Do you know one of the most common questions I get asked by people in relation to starting a sketchbook?

(..And I’ve come to realise that it’s fundamental to starting a sketchbook habit.)

“How do I format a sketchbook page?”

Great question.

Firstly, what does formatting mean in the context of a sketchbook? Put simply, formatting is how you choose to arrange and organise, colour or even decide on what to draw. You may even develop and evolve, through trial and error, an established format that you love to use.

This got me thinking about why people are interested in this aspect of starting a sketchbook? If you are new to sketching, a blank page is a daunting prospect. Creating a framework for your sketches can give you a place to start your sketch but also motivate you to finish one! I’ve thought a great deal about how I’ve gone about formatting my pages, largely through trial and error.

The first thing I want to share with you is a gallery of images and some of my own sketchbooks for you to look through;

My first sketchbook Part 1

My first sketchbook Part 2 

The Concertina Sketchbook

Believe it or not, formatting is very important when it comes to developing your style. There are so many different formats that artists use so pulling up a few of your favourites and taking a look at what they do is a great place to start.

Not only do I have a range of sketchbooks that I use for different purposes, daily sketching and journalling, travel, people (as above in my concertina sketchbook), illustration etc, I tend to use a variety of different sketchbook formats based on a range of criteria. These include, how much time I can dedicate in my day to sketching, whether or not I want to practise colour or keep it a pencil or pen sketch, am I at home or out and about, am I drawing people or objects, or how much detail I want to put into one sketch and so on… This is perhaps easier to assess if you are an established artist.

But what about if you are just getting started? You have to get started somewhere!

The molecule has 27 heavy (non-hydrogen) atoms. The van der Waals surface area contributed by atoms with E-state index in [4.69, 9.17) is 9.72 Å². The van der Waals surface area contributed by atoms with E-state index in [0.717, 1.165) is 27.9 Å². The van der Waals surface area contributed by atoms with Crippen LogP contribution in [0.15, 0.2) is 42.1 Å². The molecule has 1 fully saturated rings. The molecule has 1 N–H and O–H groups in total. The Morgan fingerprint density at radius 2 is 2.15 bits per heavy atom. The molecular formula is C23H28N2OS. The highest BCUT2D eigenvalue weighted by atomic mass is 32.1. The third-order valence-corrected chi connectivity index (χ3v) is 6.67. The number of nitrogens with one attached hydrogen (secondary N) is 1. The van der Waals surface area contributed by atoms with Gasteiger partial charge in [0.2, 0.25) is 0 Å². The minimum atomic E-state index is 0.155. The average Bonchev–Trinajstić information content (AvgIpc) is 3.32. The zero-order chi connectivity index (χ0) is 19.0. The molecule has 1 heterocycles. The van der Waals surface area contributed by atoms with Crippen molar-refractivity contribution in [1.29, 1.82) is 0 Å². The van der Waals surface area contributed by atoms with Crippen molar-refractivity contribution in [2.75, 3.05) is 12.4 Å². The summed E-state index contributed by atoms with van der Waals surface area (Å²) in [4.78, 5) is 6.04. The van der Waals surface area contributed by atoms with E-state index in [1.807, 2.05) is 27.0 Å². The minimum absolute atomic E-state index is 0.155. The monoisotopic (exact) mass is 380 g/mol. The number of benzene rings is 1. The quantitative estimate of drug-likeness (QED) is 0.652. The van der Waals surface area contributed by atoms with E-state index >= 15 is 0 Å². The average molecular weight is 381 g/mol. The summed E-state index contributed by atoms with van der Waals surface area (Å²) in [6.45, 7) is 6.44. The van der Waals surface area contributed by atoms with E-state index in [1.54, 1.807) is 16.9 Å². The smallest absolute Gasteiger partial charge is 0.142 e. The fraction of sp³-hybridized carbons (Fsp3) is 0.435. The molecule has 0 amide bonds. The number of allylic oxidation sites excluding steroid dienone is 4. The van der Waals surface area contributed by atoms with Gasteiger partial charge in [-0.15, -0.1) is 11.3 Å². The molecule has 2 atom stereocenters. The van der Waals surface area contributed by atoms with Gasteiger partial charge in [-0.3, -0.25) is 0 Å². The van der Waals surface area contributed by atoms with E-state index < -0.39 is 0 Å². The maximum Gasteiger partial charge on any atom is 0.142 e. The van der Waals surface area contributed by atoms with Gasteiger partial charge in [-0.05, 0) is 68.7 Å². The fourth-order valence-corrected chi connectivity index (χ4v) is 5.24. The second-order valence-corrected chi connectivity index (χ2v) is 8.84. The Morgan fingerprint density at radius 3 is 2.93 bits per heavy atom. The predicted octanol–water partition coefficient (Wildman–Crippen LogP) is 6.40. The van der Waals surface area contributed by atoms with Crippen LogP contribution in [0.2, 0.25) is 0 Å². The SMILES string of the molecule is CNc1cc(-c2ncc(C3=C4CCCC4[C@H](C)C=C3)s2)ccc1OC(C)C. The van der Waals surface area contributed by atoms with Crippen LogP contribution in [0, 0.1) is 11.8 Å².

Here is a 3 step plan to get you started;

1.It helps to know what you want to start drawing. And quite simply there is no Einstein solution to this. Start with what you enjoy! You can see from my journals that I largely draw my day. The objects are random on a page. Look! A green comfy hotel lobby chair next to jumbo king prawns and raspberries. Or half a chess board, a pear and my little boy watching Star Wars on the sofa. What kind of logic is that? That was my day. Visiting a hotel and having prawns and raspberries for lunch or lazing around in lockdown! The sketch works because it is laid out in an interesting and memorable way.  I tend to stick to the things that inspire me the most in my day.  Things that look interesting, that make me smile, that have an amazing colour…you get the gist! Go and make a list of the things in your day that inspire you.

2. Next, if you are getting started or are pressed for time I would recommend you get started using the formatting technique I use.  You want to keep things simple. Break your page down into a variety of boxes (use pencil), these are by no means prescriptive. If you see the main picture accompanying this post you will see I have sketched out 4 boxes on my page. All of them are different shapes and sizes with the intention of filling them with imagery from across my day. I allocate one box to the date. The advantage to this is that you can keep a sketch relatively small to start with as you build confidence, can spend 5-10 minutes on sketches at a time, and allow yourself the flexibility to be as varied as you like! An artist who captures this excellently and who you can see on instagram  is Cao Becky.

Remember that I mentioned that the boxes should be in pencil? Well, you might decide that you need only 3 because one sketch has taken up more space, or an image might grab you that might suit a long slim rectangle across the top of both pages. Be dictated to by the object that catches your attention as opposed to the format! Use the format as a framework to help you. The other reason is that you might want to rub the pencil away to just have a page of sketches. In time your eye will become adept at building virtual boxes on your paper. You can then decide what you do with them.

3. Return to your favourite things list. Now sketch a few of them in the boxes. Don’t worry about how good you are, just aim to fill a page.  Aim for simple lines and shapes as you get started. Once you have drawn the images have a go at using some colour to add interest. (only if you feel confident enough to do so!)

The more you practise the easier it becomes. Your formatting style will evolve and your confidence will grow.

I hope you have found this introduction to formatting useful!

I’m hoping by now you’ve joined the Emily’s Notebook Sketching community here!

Look forward to hearing your thoughts.

Emily x